SELMA – Local and state ag officials say now that an initial spraying has taken place in town to combat the spread of a pest endangering the citrus industry, they’re calling on residents to be vigilant regarding their citrus trees.
“For the sake of protecting agriculture, we humans are a big factor,” said Gene Hannon, a staff entomologist with the Fresno County Agriculture Department.
On May 17 at the Selma library branch, officials answered questions for the public regarding spraying for the Asian citrus psyllid and what they can do about the problem. The bug had been found recently in town and in surrounding areas.
Psyllids attack citrus trees and transmits the deadly bacterial disease Huanglongbing to the plants, which can be fatal to trees and can even decimate whole orchards.
Hannon said residents can do their part by not only keeping an eye on their current trees and knowing what signs of infestation to look for, but to also check those they plan to buy.
“We’re inadvertently transporting the bug and it’s slowly progressing. In the future, if they buy citrus, buy it from clean sources,” he said.
Art Gilbert, an environmental program supervisor with the California Department of Food and Agriculture, told residents that bargain trees may harbor the pest.
“Don’t buy stuff from flea markets,” he said.
Gilbert said tree clippings may come from areas of the state with trees that have the disease.
Hannon stressed to residents how serious this infestation is and the outcome it could have.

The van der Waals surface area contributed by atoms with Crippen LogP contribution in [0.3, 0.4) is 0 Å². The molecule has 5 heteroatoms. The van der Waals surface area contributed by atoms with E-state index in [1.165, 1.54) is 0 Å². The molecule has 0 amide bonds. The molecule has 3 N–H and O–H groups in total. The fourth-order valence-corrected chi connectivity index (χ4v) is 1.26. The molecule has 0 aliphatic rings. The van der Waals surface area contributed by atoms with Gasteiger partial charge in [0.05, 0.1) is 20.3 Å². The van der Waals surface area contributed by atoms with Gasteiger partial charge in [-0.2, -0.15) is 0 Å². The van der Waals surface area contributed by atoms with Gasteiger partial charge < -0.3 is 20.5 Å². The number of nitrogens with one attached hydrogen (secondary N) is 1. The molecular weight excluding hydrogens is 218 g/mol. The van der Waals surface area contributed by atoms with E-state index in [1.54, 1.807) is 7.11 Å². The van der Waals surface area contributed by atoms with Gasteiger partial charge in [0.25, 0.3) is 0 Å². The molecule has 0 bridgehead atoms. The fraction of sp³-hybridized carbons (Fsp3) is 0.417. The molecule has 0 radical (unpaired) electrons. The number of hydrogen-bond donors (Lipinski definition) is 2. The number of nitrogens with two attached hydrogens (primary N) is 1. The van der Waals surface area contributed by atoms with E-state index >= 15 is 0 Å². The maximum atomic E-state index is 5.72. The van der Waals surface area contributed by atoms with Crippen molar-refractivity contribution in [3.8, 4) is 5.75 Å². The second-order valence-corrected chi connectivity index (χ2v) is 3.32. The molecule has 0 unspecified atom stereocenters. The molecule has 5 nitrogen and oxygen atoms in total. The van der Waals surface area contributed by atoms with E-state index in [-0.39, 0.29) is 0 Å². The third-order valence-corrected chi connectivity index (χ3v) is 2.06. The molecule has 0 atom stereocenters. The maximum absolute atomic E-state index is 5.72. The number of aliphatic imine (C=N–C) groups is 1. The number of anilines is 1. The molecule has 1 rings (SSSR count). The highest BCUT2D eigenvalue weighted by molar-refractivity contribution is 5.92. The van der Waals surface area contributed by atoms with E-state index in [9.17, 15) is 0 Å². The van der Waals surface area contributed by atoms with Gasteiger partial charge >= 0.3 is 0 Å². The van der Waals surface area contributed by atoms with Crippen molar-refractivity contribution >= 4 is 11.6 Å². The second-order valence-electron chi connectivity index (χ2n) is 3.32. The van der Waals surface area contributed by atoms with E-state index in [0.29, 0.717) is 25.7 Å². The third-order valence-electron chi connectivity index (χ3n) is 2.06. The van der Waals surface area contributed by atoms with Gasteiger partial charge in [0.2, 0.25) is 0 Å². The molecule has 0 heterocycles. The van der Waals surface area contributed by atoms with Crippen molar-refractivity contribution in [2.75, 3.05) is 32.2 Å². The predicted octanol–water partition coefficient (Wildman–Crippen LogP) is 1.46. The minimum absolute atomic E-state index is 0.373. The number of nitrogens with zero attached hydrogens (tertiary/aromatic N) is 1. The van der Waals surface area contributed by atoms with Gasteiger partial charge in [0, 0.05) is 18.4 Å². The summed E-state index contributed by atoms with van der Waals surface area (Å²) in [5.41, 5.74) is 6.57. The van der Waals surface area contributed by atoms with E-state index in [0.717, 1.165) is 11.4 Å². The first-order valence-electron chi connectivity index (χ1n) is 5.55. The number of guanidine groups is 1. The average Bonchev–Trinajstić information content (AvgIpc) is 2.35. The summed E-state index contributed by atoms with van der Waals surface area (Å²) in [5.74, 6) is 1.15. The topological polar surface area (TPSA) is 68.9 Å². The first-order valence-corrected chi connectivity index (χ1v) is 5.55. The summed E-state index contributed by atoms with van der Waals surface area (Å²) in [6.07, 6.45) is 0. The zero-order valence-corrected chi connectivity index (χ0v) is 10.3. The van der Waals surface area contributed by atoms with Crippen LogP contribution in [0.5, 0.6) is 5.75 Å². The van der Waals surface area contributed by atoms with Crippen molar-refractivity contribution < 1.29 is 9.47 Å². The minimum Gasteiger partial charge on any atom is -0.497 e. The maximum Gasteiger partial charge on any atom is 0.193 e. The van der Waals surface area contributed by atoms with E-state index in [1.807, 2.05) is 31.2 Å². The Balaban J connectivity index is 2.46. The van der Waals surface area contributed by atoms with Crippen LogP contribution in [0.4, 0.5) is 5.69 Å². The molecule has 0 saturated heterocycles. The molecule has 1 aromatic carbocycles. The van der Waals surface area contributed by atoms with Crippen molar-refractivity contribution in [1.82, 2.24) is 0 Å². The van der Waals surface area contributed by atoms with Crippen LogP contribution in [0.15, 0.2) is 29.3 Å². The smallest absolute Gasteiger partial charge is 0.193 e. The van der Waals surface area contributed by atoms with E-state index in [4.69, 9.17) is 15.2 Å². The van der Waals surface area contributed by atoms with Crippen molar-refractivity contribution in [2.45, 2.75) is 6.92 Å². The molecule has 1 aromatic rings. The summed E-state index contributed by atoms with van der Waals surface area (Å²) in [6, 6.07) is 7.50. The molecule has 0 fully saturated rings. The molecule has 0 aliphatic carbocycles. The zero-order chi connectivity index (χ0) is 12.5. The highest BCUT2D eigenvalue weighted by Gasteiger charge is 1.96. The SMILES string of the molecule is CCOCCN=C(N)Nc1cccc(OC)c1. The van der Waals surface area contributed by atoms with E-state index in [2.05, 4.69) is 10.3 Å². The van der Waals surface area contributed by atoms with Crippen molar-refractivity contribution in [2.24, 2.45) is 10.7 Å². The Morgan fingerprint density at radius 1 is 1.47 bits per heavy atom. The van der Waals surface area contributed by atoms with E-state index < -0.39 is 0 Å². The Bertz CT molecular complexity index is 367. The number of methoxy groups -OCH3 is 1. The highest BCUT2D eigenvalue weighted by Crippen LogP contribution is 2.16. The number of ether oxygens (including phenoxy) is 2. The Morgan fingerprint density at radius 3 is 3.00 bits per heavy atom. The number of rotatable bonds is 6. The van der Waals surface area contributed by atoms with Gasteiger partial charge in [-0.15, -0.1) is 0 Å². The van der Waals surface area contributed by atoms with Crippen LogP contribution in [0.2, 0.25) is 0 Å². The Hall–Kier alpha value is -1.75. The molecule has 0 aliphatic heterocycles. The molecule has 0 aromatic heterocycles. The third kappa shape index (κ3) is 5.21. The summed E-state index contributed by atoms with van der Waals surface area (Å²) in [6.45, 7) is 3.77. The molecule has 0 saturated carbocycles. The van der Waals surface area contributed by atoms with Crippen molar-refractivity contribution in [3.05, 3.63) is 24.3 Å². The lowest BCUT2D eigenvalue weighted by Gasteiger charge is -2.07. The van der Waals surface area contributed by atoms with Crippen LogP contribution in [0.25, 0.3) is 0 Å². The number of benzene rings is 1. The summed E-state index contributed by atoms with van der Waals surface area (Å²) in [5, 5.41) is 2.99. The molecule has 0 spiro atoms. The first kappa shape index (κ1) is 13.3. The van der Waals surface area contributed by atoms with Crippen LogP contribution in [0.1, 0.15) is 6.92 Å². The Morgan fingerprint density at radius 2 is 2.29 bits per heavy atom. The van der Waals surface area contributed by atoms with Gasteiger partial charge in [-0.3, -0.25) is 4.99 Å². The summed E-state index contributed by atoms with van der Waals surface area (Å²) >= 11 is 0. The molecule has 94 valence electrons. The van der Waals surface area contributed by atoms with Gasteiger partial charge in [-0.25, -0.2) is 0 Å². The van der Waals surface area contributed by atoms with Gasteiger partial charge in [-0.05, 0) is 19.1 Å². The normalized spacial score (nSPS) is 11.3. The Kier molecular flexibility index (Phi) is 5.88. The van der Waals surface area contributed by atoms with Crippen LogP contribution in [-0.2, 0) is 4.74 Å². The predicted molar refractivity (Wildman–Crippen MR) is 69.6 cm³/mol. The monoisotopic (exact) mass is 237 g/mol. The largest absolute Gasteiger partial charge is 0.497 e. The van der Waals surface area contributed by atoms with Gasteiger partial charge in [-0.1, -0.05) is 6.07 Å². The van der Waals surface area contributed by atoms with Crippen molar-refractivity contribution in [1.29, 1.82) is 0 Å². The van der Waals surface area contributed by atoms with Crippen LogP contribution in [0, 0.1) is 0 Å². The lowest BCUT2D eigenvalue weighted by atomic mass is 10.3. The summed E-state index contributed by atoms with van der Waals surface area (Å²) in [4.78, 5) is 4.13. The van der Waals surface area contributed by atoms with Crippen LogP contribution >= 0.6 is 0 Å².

“The pest can be devastating for the citrus industry,” he said. “It’s a major carrier of a disease that’s incurable, so we want to get ahead of it and stop the spread. That’s why anytime we find a new bug in any area, we treat right away to limit the spread.”
CDFA officials say after spraying that happened on May 20 and 21, citizens in other parts of town should still keep an eye on any current citrus plants they own.
Currently, the CDFA monitors citrus plants by placing 16 yellow traps per square mile on citrus plants. Those traps are inspected once a month, Hannon said. Those detection efforts will be stepped up now.
“Now that we’ve found them, we’ll increase the density of those traps to see if there’s more around that we don’t know of. If there are more, then there [will be] more treatments. If there’s not, they’ll treat that area only,” he said.
Among the residents who attended the meeting were Marie Milburn and her mother Deloris Burruss, who’ve lived in Selma for 36 years. Burruss has five navel trees that she’s glad will be treated.
“For my family that comes from Washington and Oregon and even Sacramento, this is a big deal to come to our house and pick an orange off the tree," she said.
Burruss said she may have let her grass go brown in an effort to meet drought restrictions, but she keeps those citrus trees watered by using water from her sink.
“I wanted to be on it because my trees are old and I don’t want to lose them,” she said.
Milburn said she didn’t realize how small the bugs were and that they carry the Huanglongbing disease for life.
“They’re willing to set up appointments to go inspect your trees and set up traps, so that’s a good thing,” she said.
Since the psyllid doesn’t differentiate between a homeowner’s citrus tree and a commercial citrus tree, Hannon said it’s just as important to protect the citizens’ trees, not just at the commercial level.
“They want to treat everybody’s citrus trees just in case,” he said.
Hannon said residents can look for the psyllid's yellow nymphs (the babies) that produce a white, waxy material.
“If it sounds like they actually have it, we’ll go look at right away. If the psyllid is there, the most there’ll do is a treatment. There’s no tree removal at this point. If the disease were to occur, it’s not in the Central Valley yet," he said.